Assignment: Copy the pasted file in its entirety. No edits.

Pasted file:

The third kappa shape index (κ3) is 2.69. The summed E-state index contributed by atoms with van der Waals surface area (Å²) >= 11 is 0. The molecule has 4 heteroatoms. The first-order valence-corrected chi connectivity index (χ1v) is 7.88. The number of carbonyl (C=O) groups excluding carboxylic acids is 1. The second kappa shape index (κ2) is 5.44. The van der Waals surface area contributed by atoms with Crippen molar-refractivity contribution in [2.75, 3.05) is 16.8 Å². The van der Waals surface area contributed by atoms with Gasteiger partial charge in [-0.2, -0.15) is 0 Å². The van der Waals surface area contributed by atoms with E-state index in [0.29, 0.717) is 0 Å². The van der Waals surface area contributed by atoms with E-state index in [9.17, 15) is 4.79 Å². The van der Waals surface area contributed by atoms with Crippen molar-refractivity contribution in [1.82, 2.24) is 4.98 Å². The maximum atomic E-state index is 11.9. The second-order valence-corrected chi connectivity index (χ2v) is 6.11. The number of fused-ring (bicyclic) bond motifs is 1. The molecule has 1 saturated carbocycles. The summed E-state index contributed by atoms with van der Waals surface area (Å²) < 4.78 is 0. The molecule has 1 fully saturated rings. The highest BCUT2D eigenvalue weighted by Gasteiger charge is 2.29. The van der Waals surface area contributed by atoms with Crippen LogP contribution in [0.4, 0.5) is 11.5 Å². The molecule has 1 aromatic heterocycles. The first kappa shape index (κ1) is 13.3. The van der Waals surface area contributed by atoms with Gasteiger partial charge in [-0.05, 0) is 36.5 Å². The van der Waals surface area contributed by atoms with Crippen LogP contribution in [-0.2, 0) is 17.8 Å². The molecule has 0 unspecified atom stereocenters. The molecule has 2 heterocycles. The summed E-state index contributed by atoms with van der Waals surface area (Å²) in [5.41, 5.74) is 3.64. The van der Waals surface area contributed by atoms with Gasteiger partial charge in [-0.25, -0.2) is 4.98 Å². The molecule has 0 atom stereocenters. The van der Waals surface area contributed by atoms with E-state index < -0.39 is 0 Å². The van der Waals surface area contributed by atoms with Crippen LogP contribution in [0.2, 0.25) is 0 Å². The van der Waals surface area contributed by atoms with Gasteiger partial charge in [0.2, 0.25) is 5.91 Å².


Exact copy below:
The third kappa shape index (κ3) is 2.69. The summed E-state index contributed by atoms with van der Waals surface area (Å²) >= 11 is 0. The molecule has 4 heteroatoms. The first-order valence-corrected chi connectivity index (χ1v) is 7.88. The number of carbonyl (C=O) groups excluding carboxylic acids is 1. The second kappa shape index (κ2) is 5.44. The van der Waals surface area contributed by atoms with Crippen molar-refractivity contribution in [2.75, 3.05) is 16.8 Å². The van der Waals surface area contributed by atoms with Gasteiger partial charge in [-0.2, -0.15) is 0 Å². The van der Waals surface area contributed by atoms with E-state index in [0.29, 0.717) is 0 Å². The van der Waals surface area contributed by atoms with E-state index in [9.17, 15) is 4.79 Å². The van der Waals surface area contributed by atoms with Crippen molar-refractivity contribution in [1.82, 2.24) is 4.98 Å². The maximum atomic E-state index is 11.9. The second-order valence-corrected chi connectivity index (χ2v) is 6.11. The number of fused-ring (bicyclic) bond motifs is 1. The molecule has 1 saturated carbocycles. The summed E-state index contributed by atoms with van der Waals surface area (Å²) < 4.78 is 0. The molecule has 1 fully saturated rings. The highest BCUT2D eigenvalue weighted by Gasteiger charge is 2.29. The van der Waals surface area contributed by atoms with Crippen LogP contribution in [0.4, 0.5) is 11.5 Å². The molecule has 1 aromatic heterocycles. The first kappa shape index (κ1) is 13.3. The van der Waals surface area contributed by atoms with Gasteiger partial charge in [-0.05, 0) is 36.5 Å². The van der Waals surface area contributed by atoms with Crippen LogP contribution in [-0.2, 0) is 17.8 Å². The molecule has 0 unspecified atom stereocenters. The molecule has 2 heterocycles. The summed E-state index contributed by atoms with van der Waals surface area (Å²) in [5.41, 5.74) is 3.64. The van der Waals surface area contributed by atoms with Gasteiger partial charge in [-0.25, -0.2) is 4.98 Å². The molecule has 0 atom stereocenters. The van der Waals surface area contributed by atoms with E-state index < -0.39 is 0 Å². The van der Waals surface area contributed by atoms with Crippen LogP contribution in [0.2, 0.25) is 0 Å². The van der Waals surface area contributed by atoms with Gasteiger partial charge in [0.2, 0.25) is 5.91 Å².